Overhaul of tuition is planned for Maryland university system

Need-based financial aid to increase, officials say

October 10, 2002|By Alec MacGillis | Alec MacGillis,SUN STAFF

The University System of Maryland, among the most expensive in the country for in-state students, is considering a major price restructuring that would include sharp tuition increases to offset flat state funding and to capitalize on the rising appeal of its campuses.

In what officials are calling a shift in philosophy, large tuition increases - potentially 10 percent or more for Maryland residents and even higher for nonresidents - would be coupled with an expansion of need-based financial aid for low-income students.

System Chancellor William E. Kirwan, who implemented a similar tuition overhaul as president of Ohio State University, has formed a task force to study Maryland's tuition policies with an eye toward increasing revenue. He said yesterday that he will announce the panel of administrators, faculty and parents at tomorrow's meeting of the Board of Regents.

FOR THE RECORD - An article in yesterday's editions misstated the number of applications for this fall's freshman class at the University of Maryland, College Park. The university received more than 23,000 applications. The Sun regrets the error.

"This is something I feel strongly about. The board policy on tuition and fees is almost 10 years old, and a tremendous amount has changed in intervening years," Kirwan said. "We have a large projected enrollment increase ... and we have a looming budgetary crisis. We need to develop a new policy."

System officials who have discussed the issue with Kirwan describe the proposed increases as part of a wholesale rethinking of the state's approach to higher education.

After years of trying to lure its top students to attend college here, Maryland is reaching the point where its public campuses are in such demand that the state can now charge more for the privilege of attending them, officials say.

"The details are to be determined," said Regent David M. Nevins, who is on the task force. But he said the panel will look for a way that "people who can't pay more, won't pay more, but the people who can pay more for a better product will."

Campus officials are cheering the re-evaluation, saying that with the university system facing at best a tiny increase in state funding next year, and at worst major cuts, the system desperately needs additional revenue to support its $3 billion budget.

"The chancellor is doing exactly what we would have hoped - to provide leadership in looking at the big questions we face," said Freeman A. Hrabowski III, president of the University of Maryland, Baltimore County.

As it stands, the average cost of attending a four-year college as an in-state student in Maryland is relatively high - roughly sixth-highest of the 50 states, depending on how one counts nontuition fees. At the flagship College Park campus, tuition and fees for this year total $5,670; at the University of Maryland, Baltimore County, they are $6,362.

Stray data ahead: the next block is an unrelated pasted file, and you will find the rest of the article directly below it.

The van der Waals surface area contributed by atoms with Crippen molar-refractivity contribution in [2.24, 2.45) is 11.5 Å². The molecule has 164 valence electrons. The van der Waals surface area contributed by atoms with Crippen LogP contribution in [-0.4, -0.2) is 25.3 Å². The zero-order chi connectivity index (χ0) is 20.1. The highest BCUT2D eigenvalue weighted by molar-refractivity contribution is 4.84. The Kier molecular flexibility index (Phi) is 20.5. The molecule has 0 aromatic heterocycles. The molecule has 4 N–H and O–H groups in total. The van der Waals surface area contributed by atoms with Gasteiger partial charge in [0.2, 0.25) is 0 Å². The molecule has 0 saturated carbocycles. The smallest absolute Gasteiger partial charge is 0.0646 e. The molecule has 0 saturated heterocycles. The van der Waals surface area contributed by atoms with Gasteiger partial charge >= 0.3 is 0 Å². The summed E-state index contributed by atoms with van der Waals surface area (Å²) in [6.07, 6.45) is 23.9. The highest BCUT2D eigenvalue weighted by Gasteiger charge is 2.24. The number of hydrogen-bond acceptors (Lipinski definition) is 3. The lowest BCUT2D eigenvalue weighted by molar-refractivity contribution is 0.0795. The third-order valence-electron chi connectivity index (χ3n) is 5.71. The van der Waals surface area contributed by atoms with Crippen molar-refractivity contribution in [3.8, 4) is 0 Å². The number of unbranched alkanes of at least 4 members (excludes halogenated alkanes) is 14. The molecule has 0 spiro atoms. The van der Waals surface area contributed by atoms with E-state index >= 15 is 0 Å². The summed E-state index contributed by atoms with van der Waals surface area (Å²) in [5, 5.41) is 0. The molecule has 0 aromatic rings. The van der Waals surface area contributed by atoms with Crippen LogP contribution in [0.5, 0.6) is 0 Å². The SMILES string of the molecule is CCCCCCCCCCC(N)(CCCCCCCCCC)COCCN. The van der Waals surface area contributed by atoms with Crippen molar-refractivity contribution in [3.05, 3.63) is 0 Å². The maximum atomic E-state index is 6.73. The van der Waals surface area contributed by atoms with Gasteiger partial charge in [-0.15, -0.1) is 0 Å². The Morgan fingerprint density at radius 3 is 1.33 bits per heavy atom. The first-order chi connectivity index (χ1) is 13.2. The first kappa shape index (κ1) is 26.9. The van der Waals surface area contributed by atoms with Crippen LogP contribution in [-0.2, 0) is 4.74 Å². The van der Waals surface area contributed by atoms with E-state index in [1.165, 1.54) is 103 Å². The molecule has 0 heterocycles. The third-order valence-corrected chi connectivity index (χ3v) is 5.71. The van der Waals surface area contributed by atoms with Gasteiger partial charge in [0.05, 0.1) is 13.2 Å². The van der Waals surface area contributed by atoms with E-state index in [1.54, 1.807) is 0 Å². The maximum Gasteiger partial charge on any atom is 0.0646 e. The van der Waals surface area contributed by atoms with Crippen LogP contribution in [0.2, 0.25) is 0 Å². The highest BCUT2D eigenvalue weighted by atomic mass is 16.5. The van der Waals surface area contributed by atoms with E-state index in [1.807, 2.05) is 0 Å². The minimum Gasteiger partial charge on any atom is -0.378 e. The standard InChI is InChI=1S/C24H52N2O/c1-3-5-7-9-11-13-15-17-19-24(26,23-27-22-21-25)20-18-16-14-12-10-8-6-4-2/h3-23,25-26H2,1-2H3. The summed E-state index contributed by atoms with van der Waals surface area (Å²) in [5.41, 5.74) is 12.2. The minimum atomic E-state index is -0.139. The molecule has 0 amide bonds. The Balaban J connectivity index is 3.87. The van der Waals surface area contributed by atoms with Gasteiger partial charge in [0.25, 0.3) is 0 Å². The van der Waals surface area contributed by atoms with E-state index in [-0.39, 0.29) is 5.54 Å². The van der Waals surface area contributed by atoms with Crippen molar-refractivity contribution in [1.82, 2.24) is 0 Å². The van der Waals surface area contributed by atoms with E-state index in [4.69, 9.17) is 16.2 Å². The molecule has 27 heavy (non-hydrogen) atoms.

System officials are quick to note, however, that in-state tuition in Maryland has not risen nearly as much in recent years as it has elsewhere. The state system for four years held annual increases to 4 percent before a 5.5 percent increase this year. Flagship campuses in North Carolina, Pennsylvania and Illinois, among others, experienced double-digit percentage increases in tuition this year.

At Ohio State last year, Kirwan sought an increase of 34 percent for new students. Under pressure from state leaders, he later compromised on increases of 19 percent for new students and 9 percent for returning students, with an expansion in need-based financial aid.

"Clearly, Maryland residents need to understand more about what others are doing around the country in higher education," Hrabowski said.

High among the measures to be considered is a large increase in tuition for out-of-state students. The state now allows its campuses to charge nonresidents no more than what it costs to educate them. Under that policy, out-of-state students pay $14,434 in tuition and fees at College Park and $12,546 at UMBC.

System officials say the reputation of Maryland's campuses has grown so much that the state could charge non-residents far more. At the flagships in Michigan, Virginia and Vermont, out-of-state costs, including room and board, now surpass $25,000.

"I have no problem raising tuition for out-of-state people," said Regent Joseph D. Tydings. "Look at our tuition when compared to the University of Virginia or Wisconsin and we certainly are a bargain."

Driving the discussions is the belief that interest in the state's campuses is so strong that most families would be willing to pay more - that, as some officials say, the system can charge what the market will bear.

Officials point to the University of Maryland, College Park, which last year received more than 9,000 applications for about 3,900 spots in its freshman class. They also note that many applicants come from upper-income families who previously may have picked private colleges; the average family income of students at College Park has increased sharply.

"You've got all these Montgomery County kids who could go to Ivy League schools saying, `Why pay $30,000 a year when you can go to College Park for $5,000?'" said Tydings.

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